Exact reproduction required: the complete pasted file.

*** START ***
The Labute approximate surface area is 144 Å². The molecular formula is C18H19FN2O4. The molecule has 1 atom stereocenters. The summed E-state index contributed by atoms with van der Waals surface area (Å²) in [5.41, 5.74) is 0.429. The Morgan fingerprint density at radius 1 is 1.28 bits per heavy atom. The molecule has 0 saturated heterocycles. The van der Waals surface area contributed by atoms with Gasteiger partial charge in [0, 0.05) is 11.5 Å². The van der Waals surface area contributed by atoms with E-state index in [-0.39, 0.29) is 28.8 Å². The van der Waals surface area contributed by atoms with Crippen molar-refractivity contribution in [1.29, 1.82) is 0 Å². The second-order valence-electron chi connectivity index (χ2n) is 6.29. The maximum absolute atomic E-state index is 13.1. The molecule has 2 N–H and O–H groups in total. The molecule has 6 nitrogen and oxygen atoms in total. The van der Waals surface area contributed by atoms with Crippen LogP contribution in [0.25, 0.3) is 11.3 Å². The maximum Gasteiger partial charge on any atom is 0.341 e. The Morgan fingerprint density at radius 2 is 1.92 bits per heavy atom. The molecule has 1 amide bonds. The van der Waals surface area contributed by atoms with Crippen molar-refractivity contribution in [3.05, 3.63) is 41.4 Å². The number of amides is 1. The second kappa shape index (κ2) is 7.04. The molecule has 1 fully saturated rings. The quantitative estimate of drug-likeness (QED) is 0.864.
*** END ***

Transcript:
The Labute approximate surface area is 144 Å². The molecular formula is C18H19FN2O4. The molecule has 1 atom stereocenters. The summed E-state index contributed by atoms with van der Waals surface area (Å²) in [5.41, 5.74) is 0.429. The Morgan fingerprint density at radius 1 is 1.28 bits per heavy atom. The molecule has 0 saturated heterocycles. The van der Waals surface area contributed by atoms with Gasteiger partial charge in [0, 0.05) is 11.5 Å². The van der Waals surface area contributed by atoms with E-state index in [-0.39, 0.29) is 28.8 Å². The van der Waals surface area contributed by atoms with Crippen molar-refractivity contribution in [1.29, 1.82) is 0 Å². The second-order valence-electron chi connectivity index (χ2n) is 6.29. The maximum absolute atomic E-state index is 13.1. The molecule has 2 N–H and O–H groups in total. The molecule has 6 nitrogen and oxygen atoms in total. The van der Waals surface area contributed by atoms with Crippen LogP contribution in [0.25, 0.3) is 11.3 Å². The maximum Gasteiger partial charge on any atom is 0.341 e. The Morgan fingerprint density at radius 2 is 1.92 bits per heavy atom. The molecule has 1 amide bonds. The van der Waals surface area contributed by atoms with Crippen molar-refractivity contribution in [3.05, 3.63) is 41.4 Å². The number of amides is 1. The second kappa shape index (κ2) is 7.04. The molecule has 1 fully saturated rings. The quantitative estimate of drug-likeness (QED) is 0.864.